Charles Smith

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Happy Birthday, Emma!

September 27, 2009 at 9:33 am (a day in the life) (, , , , , )

by Frenchie (Photobucket)

by Frenchie (Photobucket)

On this date – 27 September – in 1801, Emma Smith was born.

Unlike Mary Gosling (who mentions only the birthdays of her children; never Charles’ or her own), Emma’s diaries make running comments on the birthdays of her mother and all her siblings. She also comments upon her own ‘natal day’, in both her diaries and her letters. I especially like these, written in 1821:

from the diary, 27 Sept – “God grant I may grow in virtue as in years”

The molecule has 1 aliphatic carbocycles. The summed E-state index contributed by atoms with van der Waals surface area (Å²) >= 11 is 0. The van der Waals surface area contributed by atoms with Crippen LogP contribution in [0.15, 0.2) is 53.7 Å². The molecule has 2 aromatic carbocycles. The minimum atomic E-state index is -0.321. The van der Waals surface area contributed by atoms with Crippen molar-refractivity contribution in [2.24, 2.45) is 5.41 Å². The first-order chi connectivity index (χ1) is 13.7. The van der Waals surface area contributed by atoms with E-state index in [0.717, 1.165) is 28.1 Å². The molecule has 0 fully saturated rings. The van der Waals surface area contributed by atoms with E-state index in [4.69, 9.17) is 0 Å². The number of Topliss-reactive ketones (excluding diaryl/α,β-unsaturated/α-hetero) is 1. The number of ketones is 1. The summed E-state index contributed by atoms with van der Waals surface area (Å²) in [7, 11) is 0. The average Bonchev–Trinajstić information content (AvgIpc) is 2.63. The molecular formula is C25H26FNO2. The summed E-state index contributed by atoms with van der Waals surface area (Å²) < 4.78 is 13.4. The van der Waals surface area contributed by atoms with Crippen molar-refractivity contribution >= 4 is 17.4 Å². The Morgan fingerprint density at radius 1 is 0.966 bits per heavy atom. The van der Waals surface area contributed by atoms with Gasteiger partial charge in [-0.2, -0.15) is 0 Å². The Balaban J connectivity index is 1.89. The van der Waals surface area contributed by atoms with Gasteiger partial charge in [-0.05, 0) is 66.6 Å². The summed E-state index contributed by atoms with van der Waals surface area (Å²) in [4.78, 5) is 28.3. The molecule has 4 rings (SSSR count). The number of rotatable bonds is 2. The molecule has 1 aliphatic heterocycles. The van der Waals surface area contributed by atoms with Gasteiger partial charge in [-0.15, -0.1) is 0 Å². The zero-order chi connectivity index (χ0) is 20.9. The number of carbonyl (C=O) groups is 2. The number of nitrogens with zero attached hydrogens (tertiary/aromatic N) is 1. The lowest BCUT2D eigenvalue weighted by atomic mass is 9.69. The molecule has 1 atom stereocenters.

and from a letter to Aunt Judith Smith, dated 28 Sept“It is quite alarming to think I have completed a score of years & left my teens entirely, I shall fancy I begin to feel old”.

She continues, by listing a series of gifts given her: “–Augusta made me present of an ivory opera glass  Fanny a pretty blue bead necklace she has strung. Eliza a most excellent pen knife, Charlotte a little satin pincushion, & Maria a silk mark for a book made on the bobbin machine.”

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Happy Birthday, Mary

February 1, 2009 at 11:16 pm (chutes of the vyne, people) (, )

February 2nd, 1800 and Mary Gosling’s birth was recorded in the diary of Eliza Chute (her mother’s “sister of the heart,” in other words her BFF). So happy 209th birthday Mary! Being a fellow Aquarian, I feel sure I understand her a little better than others might…